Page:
- The Office of Personnel Management’s 2014 Meals & Incidental Expenses rate for food, tolls, etc. for Cambridge, Massachusetts for the same date range comes to $12,957.50 (consuming another $12.41/hour) not counting the ‘October surge’ rate listed in the OPM tables.
That means that the cost for me to drive myself to Massachusetts to perform this work for six months and then drive back to Texas at the end of the job imposes to an absolute minimum drain of $27.60 an hour per hour worked (not counting Massachusetts’s 5% state income tax). That’s almost exactly half of the proposed maximum gross hourly rate of $55/hour. A 50% drain on one’s earnings to subsidize one’s employer is economically counter-productive.
If you’re intent on robbing me, at least have the courtesy to not be so bloody obvious about it. Your naked condescension insults us both.
If I was somehow convinced to accept your proposed minimum rate of $40/hour, I’d net only $4,594 total after travel, which would work out to me taking home $4.40/hour … less than half of Massachusetts’ mandatory minimum wage.
This is all basic maths, by the way. I’m not factoring the region’s increased cost of living, the fact that my current health insurance won’t cover any medical expenses incurred outside of the state of Texas, or the need for region-specific expenses like snow tyres. In effect, then, you’re asking me to perform six months of work, over the holiday season, away from my spouse and school-age children, essentially for free. Or for as close to free as makes no difference.
I have to ask, then, if you’re truly serious about this ‘opportunity’ to serve your client. I find it strange that you’d ask an out-of-state resource to ‘eat’ the entire cost of a cross-country re-location out of his wages. If you’re serious about this opportunity, then your contract rate would be entirely my earnings for the labour that I performed – and all travel costs would have to be expensed separately. That, or you pay me to relocate my family to Massachusetts. Both approaches work.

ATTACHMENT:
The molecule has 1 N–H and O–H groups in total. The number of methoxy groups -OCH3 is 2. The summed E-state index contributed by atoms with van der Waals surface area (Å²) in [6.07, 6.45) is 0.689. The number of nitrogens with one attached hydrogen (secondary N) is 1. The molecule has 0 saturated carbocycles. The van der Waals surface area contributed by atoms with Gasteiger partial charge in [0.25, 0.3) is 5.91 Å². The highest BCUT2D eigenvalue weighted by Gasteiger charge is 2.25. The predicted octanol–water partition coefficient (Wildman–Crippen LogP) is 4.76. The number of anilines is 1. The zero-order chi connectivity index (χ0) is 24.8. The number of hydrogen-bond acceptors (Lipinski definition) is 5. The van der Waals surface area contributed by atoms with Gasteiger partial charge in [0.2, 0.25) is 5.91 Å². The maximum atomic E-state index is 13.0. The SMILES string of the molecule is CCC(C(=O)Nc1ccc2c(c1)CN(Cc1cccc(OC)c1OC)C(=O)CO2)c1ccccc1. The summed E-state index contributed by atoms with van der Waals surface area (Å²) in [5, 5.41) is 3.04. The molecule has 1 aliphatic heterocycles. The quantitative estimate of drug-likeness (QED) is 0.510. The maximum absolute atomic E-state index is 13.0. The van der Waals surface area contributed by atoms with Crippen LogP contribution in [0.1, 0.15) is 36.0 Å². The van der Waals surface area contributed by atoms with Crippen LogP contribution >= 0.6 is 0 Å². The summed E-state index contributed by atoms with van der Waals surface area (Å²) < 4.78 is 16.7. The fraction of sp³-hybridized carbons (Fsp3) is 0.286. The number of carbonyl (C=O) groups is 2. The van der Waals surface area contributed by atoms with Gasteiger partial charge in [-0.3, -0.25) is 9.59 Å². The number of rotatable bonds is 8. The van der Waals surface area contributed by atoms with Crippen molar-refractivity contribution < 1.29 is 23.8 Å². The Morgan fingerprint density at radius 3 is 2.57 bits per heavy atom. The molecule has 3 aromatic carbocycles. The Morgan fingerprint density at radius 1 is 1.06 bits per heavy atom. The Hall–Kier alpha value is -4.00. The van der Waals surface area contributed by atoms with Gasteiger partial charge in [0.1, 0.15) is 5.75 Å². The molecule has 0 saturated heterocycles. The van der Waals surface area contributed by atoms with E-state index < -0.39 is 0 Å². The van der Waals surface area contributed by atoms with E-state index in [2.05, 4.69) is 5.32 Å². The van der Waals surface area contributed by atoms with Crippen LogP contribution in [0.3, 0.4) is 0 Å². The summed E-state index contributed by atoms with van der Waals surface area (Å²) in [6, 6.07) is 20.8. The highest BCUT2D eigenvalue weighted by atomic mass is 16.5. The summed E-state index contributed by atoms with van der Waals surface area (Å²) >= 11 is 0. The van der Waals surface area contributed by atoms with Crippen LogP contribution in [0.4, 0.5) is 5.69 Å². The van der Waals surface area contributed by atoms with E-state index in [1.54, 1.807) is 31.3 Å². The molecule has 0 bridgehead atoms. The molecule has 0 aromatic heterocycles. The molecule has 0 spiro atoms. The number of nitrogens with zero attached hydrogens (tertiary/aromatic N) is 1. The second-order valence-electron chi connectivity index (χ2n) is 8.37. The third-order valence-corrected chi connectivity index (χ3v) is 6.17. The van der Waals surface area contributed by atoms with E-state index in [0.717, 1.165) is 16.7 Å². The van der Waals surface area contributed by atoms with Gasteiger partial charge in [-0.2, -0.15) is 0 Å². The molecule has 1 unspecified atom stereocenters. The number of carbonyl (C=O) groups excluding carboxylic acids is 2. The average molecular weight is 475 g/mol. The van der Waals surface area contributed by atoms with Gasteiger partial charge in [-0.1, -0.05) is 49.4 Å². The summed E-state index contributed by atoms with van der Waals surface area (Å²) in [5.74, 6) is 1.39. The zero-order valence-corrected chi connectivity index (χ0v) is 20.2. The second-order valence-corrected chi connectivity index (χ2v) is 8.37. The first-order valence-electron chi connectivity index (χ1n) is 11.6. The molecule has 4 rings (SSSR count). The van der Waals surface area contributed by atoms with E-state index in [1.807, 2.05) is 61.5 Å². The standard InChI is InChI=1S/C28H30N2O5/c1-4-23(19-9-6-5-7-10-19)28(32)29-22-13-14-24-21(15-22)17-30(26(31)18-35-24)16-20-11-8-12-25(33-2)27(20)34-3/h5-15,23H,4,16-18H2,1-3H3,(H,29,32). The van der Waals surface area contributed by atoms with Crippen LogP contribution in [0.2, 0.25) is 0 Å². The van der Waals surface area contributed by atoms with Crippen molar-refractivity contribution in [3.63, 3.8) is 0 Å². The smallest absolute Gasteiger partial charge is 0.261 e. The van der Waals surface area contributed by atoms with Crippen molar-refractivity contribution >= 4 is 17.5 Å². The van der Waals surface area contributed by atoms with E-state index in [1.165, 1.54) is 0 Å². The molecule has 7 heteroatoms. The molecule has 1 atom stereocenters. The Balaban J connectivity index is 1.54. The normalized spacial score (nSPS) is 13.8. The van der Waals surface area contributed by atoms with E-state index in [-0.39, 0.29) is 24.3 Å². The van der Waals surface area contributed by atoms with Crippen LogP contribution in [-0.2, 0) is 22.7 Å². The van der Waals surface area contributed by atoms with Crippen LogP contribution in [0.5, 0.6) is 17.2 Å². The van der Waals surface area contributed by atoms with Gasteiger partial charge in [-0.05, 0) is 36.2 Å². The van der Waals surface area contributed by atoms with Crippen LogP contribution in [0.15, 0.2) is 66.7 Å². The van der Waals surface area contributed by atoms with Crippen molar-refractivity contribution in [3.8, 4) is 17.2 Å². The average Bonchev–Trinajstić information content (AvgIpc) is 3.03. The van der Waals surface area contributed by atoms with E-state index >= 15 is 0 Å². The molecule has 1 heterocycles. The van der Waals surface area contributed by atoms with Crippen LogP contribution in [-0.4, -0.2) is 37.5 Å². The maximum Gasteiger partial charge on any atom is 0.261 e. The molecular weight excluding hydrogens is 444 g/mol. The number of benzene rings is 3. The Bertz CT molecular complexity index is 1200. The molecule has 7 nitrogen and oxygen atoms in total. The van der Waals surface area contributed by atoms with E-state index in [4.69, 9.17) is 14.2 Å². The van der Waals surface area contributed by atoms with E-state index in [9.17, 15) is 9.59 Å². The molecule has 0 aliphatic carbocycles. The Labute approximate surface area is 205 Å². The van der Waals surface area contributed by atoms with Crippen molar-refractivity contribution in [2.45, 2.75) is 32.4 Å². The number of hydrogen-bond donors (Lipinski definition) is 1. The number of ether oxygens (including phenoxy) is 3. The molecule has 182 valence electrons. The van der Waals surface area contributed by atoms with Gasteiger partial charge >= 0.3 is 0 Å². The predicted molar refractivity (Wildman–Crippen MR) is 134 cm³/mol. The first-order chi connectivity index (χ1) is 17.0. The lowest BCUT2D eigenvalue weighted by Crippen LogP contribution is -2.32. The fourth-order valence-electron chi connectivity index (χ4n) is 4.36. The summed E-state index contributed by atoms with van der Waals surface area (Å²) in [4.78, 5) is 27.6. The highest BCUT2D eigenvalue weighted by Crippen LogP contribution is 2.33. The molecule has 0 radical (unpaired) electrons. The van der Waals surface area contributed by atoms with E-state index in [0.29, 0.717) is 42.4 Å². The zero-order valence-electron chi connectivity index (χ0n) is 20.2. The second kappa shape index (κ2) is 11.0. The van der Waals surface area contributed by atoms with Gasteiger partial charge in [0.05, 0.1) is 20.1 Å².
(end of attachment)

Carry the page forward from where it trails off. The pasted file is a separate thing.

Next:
Or, more realistically, this work can be performed remotely at zero travel cost. There’s very little in the job description that requires the labourer to physically occupy a seat in the building. It says that the writer will generate policy documents from other people’s notes. Any half-way decent technical writer can do that from a random coffee shop with a laptop and a VPN connection.
Think about it and get back to me if you’d like to revise your proposal. And thanks again for your call. Respectfully,
‘Respectfully’ may have been stretching it a bit.
If you’re thinking that I never heard back from this particular head-hunter, you’d be right. He immediately went into full comms-silence. Fortunately (for his dignity), the boutique staffing firm he represented has never (as yet) contacted me again. I assume that he blacklisted me just as I blacklisted both him personally and his company. Anything coming his top-level domain now gets recorded in my tracker, but gets neither considered nor acknowledged.
It’s not always like that, though. Some head-hunters are … let’s say ‘optimistic’ … enough to try and sweeten the deal on the assumption that I really can’t do sums. I’ve needled several companies with similar fact-based challenges, and more than a few have come back and suggested that they’d raise their top end rate by +$4-$5/hour to ‘cover’ the $28-$41/hour that I’d calculated in travel costs. HA! Onto the blacklist with them!
To be fair, a precious few head-hunters were thoughtful enough to deal with the facts as facts. One in particular called me to apologize and offered to increase the proposed contract rate for the expected travel expense amount and the potential federal income tax burden that might arise from moving up one income tax bracket. She demonstrated empathy, professionalism, and a sense of humour. Her client rejected the submission as being too far out of their range (as expected), but that particular head-hunter earned herself and her firm a positive reception for all future submissions.